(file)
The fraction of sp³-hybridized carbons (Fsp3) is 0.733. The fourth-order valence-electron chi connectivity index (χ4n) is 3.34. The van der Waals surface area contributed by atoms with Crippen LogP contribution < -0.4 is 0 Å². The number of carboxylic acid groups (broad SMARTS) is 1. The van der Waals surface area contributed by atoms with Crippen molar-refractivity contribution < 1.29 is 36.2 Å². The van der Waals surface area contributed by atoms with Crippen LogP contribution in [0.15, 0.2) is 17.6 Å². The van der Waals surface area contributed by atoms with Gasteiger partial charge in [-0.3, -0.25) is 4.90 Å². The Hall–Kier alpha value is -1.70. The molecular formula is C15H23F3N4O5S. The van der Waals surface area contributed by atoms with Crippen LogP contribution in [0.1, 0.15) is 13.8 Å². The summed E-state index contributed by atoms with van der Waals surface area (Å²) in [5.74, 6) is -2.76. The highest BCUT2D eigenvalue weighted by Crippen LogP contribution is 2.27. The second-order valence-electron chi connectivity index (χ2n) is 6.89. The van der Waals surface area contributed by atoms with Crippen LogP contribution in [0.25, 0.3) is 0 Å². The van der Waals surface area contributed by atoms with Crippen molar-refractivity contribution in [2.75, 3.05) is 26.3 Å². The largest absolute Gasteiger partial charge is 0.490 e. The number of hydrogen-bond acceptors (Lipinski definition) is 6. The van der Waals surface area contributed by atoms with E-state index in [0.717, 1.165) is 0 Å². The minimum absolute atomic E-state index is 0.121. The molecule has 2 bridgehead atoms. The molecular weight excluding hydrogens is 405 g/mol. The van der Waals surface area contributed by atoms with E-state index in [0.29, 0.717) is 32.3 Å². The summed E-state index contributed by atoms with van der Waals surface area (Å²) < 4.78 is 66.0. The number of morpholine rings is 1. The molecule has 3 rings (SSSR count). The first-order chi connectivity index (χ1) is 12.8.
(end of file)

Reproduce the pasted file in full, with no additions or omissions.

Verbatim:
The fraction of sp³-hybridized carbons (Fsp3) is 0.733. The fourth-order valence-electron chi connectivity index (χ4n) is 3.34. The van der Waals surface area contributed by atoms with Crippen LogP contribution < -0.4 is 0 Å². The number of carboxylic acid groups (broad SMARTS) is 1. The van der Waals surface area contributed by atoms with Crippen molar-refractivity contribution < 1.29 is 36.2 Å². The van der Waals surface area contributed by atoms with Crippen LogP contribution in [0.15, 0.2) is 17.6 Å². The van der Waals surface area contributed by atoms with Gasteiger partial charge in [-0.3, -0.25) is 4.90 Å². The Hall–Kier alpha value is -1.70. The molecular formula is C15H23F3N4O5S. The van der Waals surface area contributed by atoms with Crippen LogP contribution in [0.1, 0.15) is 13.8 Å². The summed E-state index contributed by atoms with van der Waals surface area (Å²) in [5.74, 6) is -2.76. The highest BCUT2D eigenvalue weighted by Crippen LogP contribution is 2.27. The second-order valence-electron chi connectivity index (χ2n) is 6.89. The van der Waals surface area contributed by atoms with Crippen LogP contribution in [0.25, 0.3) is 0 Å². The van der Waals surface area contributed by atoms with Crippen molar-refractivity contribution in [2.75, 3.05) is 26.3 Å². The largest absolute Gasteiger partial charge is 0.490 e. The number of hydrogen-bond acceptors (Lipinski definition) is 6. The van der Waals surface area contributed by atoms with E-state index in [0.717, 1.165) is 0 Å². The minimum absolute atomic E-state index is 0.121. The molecule has 2 bridgehead atoms. The molecular weight excluding hydrogens is 405 g/mol. The van der Waals surface area contributed by atoms with E-state index in [0.29, 0.717) is 32.3 Å². The summed E-state index contributed by atoms with van der Waals surface area (Å²) < 4.78 is 66.0. The number of morpholine rings is 1. The molecule has 3 rings (SSSR count). The first-order chi connectivity index (χ1) is 12.8.